A February letter from the governors of North Carolina, South Carolina and Virginia began a strong push for oil and gas development off their shores. The February letter to Secretary of Interior Sally Jewell claimed that energy production from the Atlantic Outer Continental Shelf could create more than 120,000 jobs in the next 20 years.
The debate then picked up speed when energy analysts noted that federal regulators had issued only 15 permits through April 30 for new wells in waters deeper than 500 feet, compared to 42 permits issued during the same period in 2012. The clamor continued in early May when oil and gas representatives gathered at a conference in Myrtle Beach, S.C., to urge the state to pressure Congress to allow development of the state’s offshore resources.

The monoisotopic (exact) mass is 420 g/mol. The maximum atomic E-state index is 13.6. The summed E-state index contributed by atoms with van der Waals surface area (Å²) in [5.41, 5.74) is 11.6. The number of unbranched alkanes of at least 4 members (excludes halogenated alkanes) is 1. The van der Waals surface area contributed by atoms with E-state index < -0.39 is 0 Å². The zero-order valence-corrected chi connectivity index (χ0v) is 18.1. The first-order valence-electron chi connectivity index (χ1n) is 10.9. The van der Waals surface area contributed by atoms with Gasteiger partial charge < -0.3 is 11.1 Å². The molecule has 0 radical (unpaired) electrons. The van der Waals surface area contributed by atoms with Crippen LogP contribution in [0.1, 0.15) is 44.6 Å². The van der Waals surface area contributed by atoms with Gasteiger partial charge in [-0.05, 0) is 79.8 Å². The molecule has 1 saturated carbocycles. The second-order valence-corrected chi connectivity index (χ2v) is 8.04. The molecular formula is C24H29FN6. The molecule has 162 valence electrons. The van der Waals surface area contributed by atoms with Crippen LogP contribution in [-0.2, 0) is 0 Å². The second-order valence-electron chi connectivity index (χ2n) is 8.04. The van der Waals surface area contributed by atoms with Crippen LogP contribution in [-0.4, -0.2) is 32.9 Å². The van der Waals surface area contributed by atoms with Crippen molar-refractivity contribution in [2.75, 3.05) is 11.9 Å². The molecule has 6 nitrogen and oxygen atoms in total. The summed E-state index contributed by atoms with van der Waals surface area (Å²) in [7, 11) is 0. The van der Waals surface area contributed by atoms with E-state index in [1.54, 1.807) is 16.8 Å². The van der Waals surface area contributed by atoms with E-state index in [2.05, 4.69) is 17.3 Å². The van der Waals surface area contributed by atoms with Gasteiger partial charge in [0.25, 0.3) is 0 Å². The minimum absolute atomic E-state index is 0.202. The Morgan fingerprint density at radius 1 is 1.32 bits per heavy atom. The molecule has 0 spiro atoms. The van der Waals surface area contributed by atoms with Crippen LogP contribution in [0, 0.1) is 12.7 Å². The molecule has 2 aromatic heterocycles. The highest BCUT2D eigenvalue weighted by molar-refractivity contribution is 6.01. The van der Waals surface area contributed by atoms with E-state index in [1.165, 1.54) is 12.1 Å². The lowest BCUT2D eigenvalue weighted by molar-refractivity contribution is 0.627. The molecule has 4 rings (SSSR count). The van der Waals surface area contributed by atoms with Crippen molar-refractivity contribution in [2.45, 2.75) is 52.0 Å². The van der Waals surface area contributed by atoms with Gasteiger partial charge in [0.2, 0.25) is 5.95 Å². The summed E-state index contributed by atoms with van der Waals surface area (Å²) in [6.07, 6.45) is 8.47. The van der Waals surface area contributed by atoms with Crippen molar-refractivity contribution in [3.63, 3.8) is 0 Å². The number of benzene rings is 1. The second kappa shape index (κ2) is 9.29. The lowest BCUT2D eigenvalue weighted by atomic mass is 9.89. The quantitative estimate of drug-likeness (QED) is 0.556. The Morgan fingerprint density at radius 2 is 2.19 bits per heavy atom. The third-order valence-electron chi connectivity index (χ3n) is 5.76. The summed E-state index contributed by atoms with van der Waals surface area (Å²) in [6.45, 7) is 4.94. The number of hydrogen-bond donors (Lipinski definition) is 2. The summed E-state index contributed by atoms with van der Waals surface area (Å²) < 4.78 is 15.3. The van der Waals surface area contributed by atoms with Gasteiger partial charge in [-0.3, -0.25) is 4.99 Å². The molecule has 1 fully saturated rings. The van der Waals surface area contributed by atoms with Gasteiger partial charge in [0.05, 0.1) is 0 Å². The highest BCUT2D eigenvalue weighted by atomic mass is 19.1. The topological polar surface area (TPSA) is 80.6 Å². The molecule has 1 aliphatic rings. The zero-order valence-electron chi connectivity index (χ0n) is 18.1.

The push to develop Atlantic coastal areas gained even more speed at this year’s Offshore Technology Conference at which the governors of Texas, North Carolina, South Carolina, Mississippi, Alabama and Alaska called for more federal offshore areas to be opened to exploration. The governors also made a pitch for a new revenue-sharing plan to allow states that border on federal leases to collect more royalties beginning in 2017.
As the movement expands to explore and produce in coastal states currently off limits, it will be tempered by large uncertainties about the potential for oil and gas discoveries in these areas and by continuing objections by opponents in each of the states. Should the push to develop these areas succeed, however, the implications for offshore activity would be significant.
The American Petroleum Institute welcomed the release of the letter, pointing out that 87 percent of federally controlled offshore areas are off limits to energy production.